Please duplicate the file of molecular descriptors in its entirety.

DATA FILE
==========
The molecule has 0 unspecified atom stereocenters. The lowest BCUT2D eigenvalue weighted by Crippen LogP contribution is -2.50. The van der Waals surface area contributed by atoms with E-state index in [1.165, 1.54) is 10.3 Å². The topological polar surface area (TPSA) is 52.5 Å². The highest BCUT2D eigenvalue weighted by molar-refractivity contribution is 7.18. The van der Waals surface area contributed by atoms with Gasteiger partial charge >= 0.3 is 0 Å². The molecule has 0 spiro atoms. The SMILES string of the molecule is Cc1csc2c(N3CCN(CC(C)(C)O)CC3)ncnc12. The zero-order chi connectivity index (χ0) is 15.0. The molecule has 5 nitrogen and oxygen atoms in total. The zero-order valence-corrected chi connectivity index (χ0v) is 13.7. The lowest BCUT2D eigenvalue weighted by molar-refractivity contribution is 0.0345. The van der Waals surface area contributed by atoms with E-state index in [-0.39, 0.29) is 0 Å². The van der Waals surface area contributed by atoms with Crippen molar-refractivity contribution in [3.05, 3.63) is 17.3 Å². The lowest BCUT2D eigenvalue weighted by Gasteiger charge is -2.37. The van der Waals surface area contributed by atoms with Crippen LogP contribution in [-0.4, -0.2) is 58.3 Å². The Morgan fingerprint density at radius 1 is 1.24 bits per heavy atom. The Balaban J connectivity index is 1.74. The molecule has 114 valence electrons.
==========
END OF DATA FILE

The molecule has 0 unspecified atom stereocenters. The lowest BCUT2D eigenvalue weighted by Crippen LogP contribution is -2.50. The van der Waals surface area contributed by atoms with E-state index in [1.165, 1.54) is 10.3 Å². The topological polar surface area (TPSA) is 52.5 Å². The highest BCUT2D eigenvalue weighted by molar-refractivity contribution is 7.18. The van der Waals surface area contributed by atoms with Gasteiger partial charge >= 0.3 is 0 Å². The molecule has 0 spiro atoms. The SMILES string of the molecule is Cc1csc2c(N3CCN(CC(C)(C)O)CC3)ncnc12. The zero-order chi connectivity index (χ0) is 15.0. The molecule has 5 nitrogen and oxygen atoms in total. The zero-order valence-corrected chi connectivity index (χ0v) is 13.7. The lowest BCUT2D eigenvalue weighted by molar-refractivity contribution is 0.0345. The van der Waals surface area contributed by atoms with E-state index in [-0.39, 0.29) is 0 Å². The van der Waals surface area contributed by atoms with Crippen molar-refractivity contribution in [3.05, 3.63) is 17.3 Å². The lowest BCUT2D eigenvalue weighted by Gasteiger charge is -2.37. The van der Waals surface area contributed by atoms with Crippen LogP contribution in [-0.4, -0.2) is 58.3 Å². The Morgan fingerprint density at radius 1 is 1.24 bits per heavy atom. The Balaban J connectivity index is 1.74. The molecule has 114 valence electrons.